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Long Island Fall Events 2011: Things to Do on LI


FALLING INTO AUTUMN ON LONG ISLAND…

Autumn marks the transition from summer into winter, and also marks one of the most beautiful times of the year for Long Island—the New England region of North America is most famous for autumnal foliage (thanks to changing seasons and an incredible amount of deciduous trees in the area) and attracts billions of dollars in tourism each year. Naturally, it’s also one of the most exciting times of the year for outings on Long Island. With a slew of activities from apple and pumpkin picking to fall festivals, Halloween haunts and art exhibits, it’s hard to pick which to do first.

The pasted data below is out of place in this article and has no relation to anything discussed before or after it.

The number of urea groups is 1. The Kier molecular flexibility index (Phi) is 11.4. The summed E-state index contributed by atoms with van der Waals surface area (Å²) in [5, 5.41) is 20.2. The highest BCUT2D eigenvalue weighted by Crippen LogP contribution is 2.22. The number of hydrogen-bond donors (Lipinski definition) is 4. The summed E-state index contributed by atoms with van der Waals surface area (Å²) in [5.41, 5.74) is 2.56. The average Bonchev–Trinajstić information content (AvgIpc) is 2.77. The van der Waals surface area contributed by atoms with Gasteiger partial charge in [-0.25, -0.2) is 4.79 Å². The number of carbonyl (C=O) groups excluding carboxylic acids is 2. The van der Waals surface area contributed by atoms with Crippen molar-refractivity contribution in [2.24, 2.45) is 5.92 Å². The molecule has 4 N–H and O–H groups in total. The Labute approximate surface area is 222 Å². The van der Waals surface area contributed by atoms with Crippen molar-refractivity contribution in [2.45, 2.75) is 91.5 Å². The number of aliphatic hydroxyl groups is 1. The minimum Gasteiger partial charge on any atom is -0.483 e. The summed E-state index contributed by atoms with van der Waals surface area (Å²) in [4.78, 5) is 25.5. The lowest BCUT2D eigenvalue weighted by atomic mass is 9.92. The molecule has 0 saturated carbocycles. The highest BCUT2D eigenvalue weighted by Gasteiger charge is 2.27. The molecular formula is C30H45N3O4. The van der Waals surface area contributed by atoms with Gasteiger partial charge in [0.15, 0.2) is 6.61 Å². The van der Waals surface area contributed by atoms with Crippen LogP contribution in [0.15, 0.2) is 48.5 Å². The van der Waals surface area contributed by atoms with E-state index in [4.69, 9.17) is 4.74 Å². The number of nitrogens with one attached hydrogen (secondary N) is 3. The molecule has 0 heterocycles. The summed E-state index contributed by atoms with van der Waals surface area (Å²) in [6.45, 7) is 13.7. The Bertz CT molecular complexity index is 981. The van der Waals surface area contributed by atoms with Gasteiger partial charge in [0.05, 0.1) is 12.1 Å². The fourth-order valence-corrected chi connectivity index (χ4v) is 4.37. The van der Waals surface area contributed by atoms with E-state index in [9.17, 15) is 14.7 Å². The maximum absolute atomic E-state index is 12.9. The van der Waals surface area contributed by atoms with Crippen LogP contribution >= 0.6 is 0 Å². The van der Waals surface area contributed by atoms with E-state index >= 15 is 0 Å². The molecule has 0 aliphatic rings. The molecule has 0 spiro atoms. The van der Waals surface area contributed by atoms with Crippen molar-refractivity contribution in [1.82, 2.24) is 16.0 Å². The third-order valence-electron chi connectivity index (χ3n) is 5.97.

Pumpkin Picking on Long Island


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Autumn is the season of the primary harvest, and as poet, John Keats said in his famous poem, “To Autumn” It’s the “Season of mists and mellow fruitfulness,” making picking everything from pumpkins to apples, a great adventure. Though Long Islanders may not be apt to go pumpkin picking this year, after news broke of a pumpkin shortage due to the overload of rain (You can thank Tropical Storm Irene) there are still a ton of places to go where you won’t be left waiting for a great pumpkin like Linus.

Hank’s Pumpkintown in Watermill is one place you will find plenty of pumpkins. Lucky for visitors, it doesn’t stop at the patch and there are a ton of fun activities to pick from, making for an all day outing. Hank’s provides corn mazes, wagon rides, tractor train rides, calf roping, cow milking, duck races and education stations.  Hank’s also provides a plethora of tasty treats from fresh roasted popcorn and fresh apple cider donuts to apple dumplings dipped in cinnamon.